Registration of a Trade Mark
Without protection the logo of a business is simply a mark depicted on their product, website or workplace. Once protected this mark becomes part of the intellectual property of the company. It has value and that value rises with the expansion of the business in general. With the registration, the value is protected.
1.2 Builds an Asset
When registered the logo of a firm becomes an Asset.
It can give recognition to a product and can most certainly be protected from similar logos or marks.
No one else can have an identical or similar logo unless the proprietor gives their consent. This protection is immediately granted with registration and the proprietor needs not prove any other fact. The rights of the proprietor are defined.
1.5 Ground for objection
Once registered the trademark gives the proprietor grounds for objection upon application for an identical or similar mark is filed and also when an identical or similar mark is used without their consent. If a logo is not registered, it can be very difficult to protect it against an identical or a similar mark being used or pending to be registered.
1.6 Prevents Counterfeiting & Fraud
If a trade mark is registered and protected, rival companies are prevented from using an identical or similar mark with the intention of misleading the public.
2: Registration in the Republic of Cyprus
The registration of a trademark in Cyprus is regulated by Law. The process begins with the filing of an application with the Registrar of Trademarks. The proprietor of the Trade Mark can either be a physical or a legal person.
Cyprus Companies that have their registered office in Cyprus are allowed to file an application with the Registrar, even though they carry out their business elsewhere.
2.2 Requirements and Procedure.
The Trademark intended to be registered must meet certain conditions before registration is guaranteed. It shall be unique and not similar to another existing protected trademark. Colours, words and specific symbols will also be protected in relation to the trademark but not alone.
Once received the Trade Mark will be examined and will be either be accepted as it is or under conditions, or be rejected.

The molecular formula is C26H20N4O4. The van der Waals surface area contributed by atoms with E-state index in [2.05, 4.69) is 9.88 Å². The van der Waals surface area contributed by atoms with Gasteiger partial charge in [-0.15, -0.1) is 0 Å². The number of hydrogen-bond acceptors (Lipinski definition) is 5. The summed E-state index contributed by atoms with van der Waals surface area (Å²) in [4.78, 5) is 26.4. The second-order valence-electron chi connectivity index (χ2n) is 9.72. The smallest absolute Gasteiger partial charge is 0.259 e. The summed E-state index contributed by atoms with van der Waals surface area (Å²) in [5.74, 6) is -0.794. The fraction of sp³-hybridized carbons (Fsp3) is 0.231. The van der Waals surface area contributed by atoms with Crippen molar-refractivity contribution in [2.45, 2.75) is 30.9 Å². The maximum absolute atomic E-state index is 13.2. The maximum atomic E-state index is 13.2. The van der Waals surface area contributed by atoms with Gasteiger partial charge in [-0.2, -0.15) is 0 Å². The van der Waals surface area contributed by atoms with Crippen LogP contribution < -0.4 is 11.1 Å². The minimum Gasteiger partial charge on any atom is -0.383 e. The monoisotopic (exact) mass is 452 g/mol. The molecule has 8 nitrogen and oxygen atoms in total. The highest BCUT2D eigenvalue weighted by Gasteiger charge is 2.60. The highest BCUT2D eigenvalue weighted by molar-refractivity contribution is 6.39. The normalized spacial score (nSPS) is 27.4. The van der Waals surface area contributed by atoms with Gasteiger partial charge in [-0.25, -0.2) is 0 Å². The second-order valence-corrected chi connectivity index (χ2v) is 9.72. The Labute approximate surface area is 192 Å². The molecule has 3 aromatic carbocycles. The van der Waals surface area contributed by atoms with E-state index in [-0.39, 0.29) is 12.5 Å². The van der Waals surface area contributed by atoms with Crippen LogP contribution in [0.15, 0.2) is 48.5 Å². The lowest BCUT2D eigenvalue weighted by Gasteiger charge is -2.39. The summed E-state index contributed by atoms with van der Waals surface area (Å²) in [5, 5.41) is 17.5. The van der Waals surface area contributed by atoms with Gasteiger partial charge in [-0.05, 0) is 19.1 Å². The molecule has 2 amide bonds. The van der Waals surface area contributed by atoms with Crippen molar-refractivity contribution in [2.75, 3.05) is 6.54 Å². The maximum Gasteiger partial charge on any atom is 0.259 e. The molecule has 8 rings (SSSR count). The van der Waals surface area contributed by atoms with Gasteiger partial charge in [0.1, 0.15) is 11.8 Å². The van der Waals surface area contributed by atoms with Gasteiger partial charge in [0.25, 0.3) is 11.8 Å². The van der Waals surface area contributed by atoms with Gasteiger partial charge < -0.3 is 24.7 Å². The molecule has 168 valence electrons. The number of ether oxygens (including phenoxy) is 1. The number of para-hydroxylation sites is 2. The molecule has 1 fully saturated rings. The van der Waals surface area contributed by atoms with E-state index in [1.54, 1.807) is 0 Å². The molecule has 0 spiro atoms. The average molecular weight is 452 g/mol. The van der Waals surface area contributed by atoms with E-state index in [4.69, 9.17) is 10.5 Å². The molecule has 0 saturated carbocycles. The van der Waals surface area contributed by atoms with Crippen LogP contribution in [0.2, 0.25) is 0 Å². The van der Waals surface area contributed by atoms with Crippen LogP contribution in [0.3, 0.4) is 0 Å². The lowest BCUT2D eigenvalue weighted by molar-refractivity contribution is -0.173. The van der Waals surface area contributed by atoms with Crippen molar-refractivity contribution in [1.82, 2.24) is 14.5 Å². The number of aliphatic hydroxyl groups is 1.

If accepted then it is published in the Cyprus Gazette. If no objection is filed within the time prescribed, then the proprietor has twelve months to proceed with registration. The registration must be renewed every 7 years.
If an objection is filed then the Registrar will hear both partied before coming to a decision. That decision is appealable to the Court.
2.3 Grounds for objection
The Laws of the Republic of Cyprus provide the grounds upon which either a person (natural or legal) or the Registrar of Trademarks may object registration. A person (natural or legal) cannot object on the grounds of similarity if their logo is not a registered trademark.
In the Republic of Cyprus the actual expenses paid to the Registrar of Companies start from Euros 150. These are required for the filing of the Application and Issuance of the Registration Certificate. The costs will vary in the event of an objection.
2.5 National, European and International
Once registered in Cyprus the Trade Mark is only protected in Cyprus. The proprietor has an option to register and protect it in more countries and the procedure to do that is set out in the following chapters. It is possible to register and protect it in several countries from the beginning or register it in Cyprus first and then decide to register and protect it in other countries according to the demand of the business.
3: EU Protection
3.1 Office for the Harmonisation of the Internal Market (OHIM)
A legal or natural person wishing to protect their Trade Mark in all member states of the European Union has the option to file one application via the OHIM. If successful the Trade Mark will be registered and protected in all EU member states and will qualify as a “Community Trade Mark” (CTM). If it is partly successful then the Trade Mark will not be registered.
3.2 The Application, Procedure and Costs
The application is filed online via the OHIM website and costs Euros 900.
Once filed, the application will be examined and once accepted it will be published. If no objection is filed within the time specified, the proprietor may proceed with registration.
The application for registering a Community Trademark will only be successful if accepted by all member states.
Once registered the Community Trade Mark must be renewed every ten years.
3.3 The Laws
The CTM is governed by the European Directive 2008/95/EC and Regulations 207/2009, 2868/95 and 2869/95. These inter alia outline the rights conferred to the proprietor of a CTM.